Committee reveals £800 million of potential savings on government buildings

September 03, 2012 11:38 AM

The Public Accounts Committee announced  that government departments could cut the cost of running buildings by a whopping £800 million. Margaret Hodge MP, who chairs the committee, said that such savings could be made if departments were incentivised to ‘work together’ by the Cabinet Office’s Government Property Unit.

The committee recommended that local and central government co-operate to maximise savings by sharing office space and selling or letting unused buildings. This has the potential for huge savings to the £1.8 billion annual cost of running central government buildings.  The Cabinet Office responded with a statement saying that it would consider the Public Accounts Committee’s conclusions ‘carefully’, but insisted that costs had already been cut by £200 million in 2011-12. It also highlighted its revenue of £640 million in the last two years from selling government properties and its pilot projects with councils in Bristol and Preston which aim to let empty office space to small businesses and free schools.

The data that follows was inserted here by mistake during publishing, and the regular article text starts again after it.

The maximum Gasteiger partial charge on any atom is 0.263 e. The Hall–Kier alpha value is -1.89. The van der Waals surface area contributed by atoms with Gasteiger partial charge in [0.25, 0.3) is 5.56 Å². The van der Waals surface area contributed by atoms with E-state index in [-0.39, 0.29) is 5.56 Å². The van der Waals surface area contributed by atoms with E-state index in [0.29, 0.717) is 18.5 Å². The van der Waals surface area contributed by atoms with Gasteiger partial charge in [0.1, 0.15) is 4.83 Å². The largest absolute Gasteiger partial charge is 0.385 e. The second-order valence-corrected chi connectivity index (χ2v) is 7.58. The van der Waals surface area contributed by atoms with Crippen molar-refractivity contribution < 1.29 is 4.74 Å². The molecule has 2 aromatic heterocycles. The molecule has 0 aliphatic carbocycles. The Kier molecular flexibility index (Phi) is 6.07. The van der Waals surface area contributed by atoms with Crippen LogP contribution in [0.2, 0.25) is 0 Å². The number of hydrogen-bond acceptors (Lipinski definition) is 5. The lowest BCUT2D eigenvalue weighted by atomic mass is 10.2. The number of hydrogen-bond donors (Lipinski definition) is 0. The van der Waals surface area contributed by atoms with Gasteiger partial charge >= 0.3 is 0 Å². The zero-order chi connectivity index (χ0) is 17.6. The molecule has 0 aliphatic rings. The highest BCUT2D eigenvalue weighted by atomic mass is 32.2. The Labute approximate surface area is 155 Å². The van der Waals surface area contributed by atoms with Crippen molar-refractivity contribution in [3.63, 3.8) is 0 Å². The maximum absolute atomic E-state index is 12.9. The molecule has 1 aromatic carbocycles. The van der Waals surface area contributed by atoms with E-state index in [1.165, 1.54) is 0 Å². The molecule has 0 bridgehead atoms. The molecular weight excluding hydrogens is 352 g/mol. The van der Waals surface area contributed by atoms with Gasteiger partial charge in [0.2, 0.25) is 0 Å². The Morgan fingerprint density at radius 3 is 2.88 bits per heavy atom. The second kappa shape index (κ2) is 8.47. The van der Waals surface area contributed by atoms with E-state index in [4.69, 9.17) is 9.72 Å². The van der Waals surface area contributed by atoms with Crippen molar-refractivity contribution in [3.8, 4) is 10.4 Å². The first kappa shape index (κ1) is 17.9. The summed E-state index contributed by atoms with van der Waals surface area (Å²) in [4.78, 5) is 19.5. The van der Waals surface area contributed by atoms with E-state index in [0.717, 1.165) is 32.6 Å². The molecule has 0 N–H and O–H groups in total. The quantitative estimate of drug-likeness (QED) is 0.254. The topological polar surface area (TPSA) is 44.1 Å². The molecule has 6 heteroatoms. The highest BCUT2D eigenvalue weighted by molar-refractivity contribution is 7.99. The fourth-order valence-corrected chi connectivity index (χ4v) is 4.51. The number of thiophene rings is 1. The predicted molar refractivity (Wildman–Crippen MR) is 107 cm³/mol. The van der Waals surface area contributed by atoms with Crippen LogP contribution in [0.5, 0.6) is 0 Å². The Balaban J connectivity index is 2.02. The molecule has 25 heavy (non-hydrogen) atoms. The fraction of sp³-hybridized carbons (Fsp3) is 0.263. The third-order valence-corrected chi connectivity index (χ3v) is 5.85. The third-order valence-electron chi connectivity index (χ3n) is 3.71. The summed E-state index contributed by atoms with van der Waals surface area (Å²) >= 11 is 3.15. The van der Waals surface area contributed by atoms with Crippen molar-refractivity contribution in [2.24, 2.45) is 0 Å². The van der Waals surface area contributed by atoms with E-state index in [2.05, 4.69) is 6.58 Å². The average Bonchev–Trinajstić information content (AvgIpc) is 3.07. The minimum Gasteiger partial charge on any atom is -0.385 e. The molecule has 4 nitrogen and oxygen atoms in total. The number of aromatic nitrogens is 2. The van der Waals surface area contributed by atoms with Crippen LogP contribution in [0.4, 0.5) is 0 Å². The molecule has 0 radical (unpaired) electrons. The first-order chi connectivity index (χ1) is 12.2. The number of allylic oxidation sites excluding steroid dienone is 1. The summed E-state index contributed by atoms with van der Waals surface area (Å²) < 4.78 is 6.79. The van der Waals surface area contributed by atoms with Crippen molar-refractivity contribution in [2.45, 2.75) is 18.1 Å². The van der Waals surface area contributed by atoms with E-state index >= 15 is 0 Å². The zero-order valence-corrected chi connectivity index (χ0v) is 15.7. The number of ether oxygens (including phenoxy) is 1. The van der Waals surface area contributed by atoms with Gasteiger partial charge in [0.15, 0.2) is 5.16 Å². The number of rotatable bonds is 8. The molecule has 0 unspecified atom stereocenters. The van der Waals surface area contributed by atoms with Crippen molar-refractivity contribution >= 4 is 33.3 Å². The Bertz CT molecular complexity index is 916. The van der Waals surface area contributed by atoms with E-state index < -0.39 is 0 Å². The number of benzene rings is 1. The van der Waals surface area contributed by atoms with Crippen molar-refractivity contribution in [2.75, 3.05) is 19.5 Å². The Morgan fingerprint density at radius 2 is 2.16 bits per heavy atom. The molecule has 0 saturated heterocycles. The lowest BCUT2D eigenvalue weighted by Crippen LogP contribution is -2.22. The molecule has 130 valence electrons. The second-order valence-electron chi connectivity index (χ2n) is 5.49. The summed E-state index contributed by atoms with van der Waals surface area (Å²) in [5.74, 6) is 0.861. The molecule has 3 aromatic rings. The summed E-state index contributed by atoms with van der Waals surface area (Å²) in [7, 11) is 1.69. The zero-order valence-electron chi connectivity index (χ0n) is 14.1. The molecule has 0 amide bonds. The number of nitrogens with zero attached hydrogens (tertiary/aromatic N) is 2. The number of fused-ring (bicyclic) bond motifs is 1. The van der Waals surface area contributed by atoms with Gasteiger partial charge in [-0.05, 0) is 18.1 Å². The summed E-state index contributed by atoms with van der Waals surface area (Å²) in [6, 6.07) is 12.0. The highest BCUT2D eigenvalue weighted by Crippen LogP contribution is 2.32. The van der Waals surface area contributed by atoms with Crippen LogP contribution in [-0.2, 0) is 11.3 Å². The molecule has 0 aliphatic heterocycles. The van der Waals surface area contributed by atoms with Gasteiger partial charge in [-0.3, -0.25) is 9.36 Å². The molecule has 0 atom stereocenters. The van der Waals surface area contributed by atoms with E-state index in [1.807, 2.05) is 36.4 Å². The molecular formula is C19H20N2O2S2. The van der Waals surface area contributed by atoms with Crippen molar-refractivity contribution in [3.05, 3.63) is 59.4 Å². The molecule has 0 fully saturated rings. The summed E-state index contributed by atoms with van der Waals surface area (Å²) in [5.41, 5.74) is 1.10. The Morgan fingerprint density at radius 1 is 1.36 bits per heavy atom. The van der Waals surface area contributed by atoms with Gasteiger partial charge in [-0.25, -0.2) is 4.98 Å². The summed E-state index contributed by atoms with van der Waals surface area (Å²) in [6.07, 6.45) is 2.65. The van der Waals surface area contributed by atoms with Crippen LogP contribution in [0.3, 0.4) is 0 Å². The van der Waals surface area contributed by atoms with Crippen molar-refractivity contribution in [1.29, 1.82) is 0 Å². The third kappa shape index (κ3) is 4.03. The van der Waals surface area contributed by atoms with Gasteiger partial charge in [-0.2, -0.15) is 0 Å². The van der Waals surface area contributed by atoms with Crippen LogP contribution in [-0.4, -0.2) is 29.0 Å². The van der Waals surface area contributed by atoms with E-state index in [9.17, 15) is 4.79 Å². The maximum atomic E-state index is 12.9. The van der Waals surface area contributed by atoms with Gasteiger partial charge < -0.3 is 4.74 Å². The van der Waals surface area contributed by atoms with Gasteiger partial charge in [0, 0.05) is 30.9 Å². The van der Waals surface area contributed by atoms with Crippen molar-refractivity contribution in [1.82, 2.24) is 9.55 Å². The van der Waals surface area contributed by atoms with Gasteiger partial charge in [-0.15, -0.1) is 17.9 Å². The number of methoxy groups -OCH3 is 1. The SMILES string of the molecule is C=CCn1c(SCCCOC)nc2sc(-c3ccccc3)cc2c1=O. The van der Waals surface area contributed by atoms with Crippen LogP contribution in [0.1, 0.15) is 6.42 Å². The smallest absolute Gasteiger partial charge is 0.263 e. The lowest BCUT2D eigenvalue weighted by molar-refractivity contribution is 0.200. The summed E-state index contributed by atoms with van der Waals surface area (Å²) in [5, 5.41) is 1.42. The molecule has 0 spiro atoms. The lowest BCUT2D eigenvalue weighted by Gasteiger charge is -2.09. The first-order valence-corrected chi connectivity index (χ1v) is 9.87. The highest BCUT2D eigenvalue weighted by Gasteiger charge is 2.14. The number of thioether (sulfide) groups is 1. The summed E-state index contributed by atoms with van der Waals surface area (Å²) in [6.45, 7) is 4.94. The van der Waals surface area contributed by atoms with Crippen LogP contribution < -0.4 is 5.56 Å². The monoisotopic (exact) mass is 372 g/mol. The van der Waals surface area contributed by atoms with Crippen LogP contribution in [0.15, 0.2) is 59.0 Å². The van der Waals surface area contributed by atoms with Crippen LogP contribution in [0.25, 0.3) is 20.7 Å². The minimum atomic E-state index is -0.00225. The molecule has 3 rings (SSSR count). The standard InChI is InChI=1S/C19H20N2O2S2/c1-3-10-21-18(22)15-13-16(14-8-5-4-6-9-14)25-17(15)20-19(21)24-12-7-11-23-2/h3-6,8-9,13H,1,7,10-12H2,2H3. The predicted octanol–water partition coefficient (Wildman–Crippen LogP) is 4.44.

This is clearly very good news during a time when local and national government need to reduce spending. But as the PAC report shows, there is still huge scope to make savings.  The Cabinet Office should act on the findings of the report and work towards getting better value for taxpayers’ money. Government departments co-operating in key areas will help to deliver more effective and efficient public services, rather than bureaucratic Whitehall empires run by power-hungry mandarins.The Public Accounts Committee announced  that government departments could cut the cost of running buildings by a whopping £800 million. Margaret Hodge MP, who chairs the committee, said that such savings could be made if departments were incentivised to ‘work together’ by the Cabinet Office’s Government Property Unit.

The committee recommended that local and central government co-operate to maximise savings by sharing office space and selling or letting unused buildings. This has the potential for huge savings to the £1.8 billion annual cost of running central government buildings.  The Cabinet Office responded with a statement saying that it would consider the Public Accounts Committee’s conclusions ‘carefully’, but insisted that costs had already been cut by £200 million in 2011-12. It also highlighted its revenue of £640 million in the last two years from selling government properties and its pilot projects with councils in Bristol and Preston which aim to let empty office space to small businesses and free schools.

This is clearly very good news during a time when local and national government need to reduce spending. But as the PAC report shows, there is still huge scope to make savings.  The Cabinet Office should act on the findings of the report and work towards getting better value for taxpayers’ money. Government departments co-operating in key areas will help to deliver more effective and efficient public services, rather than bureaucratic Whitehall empires run by power-hungry mandarins.

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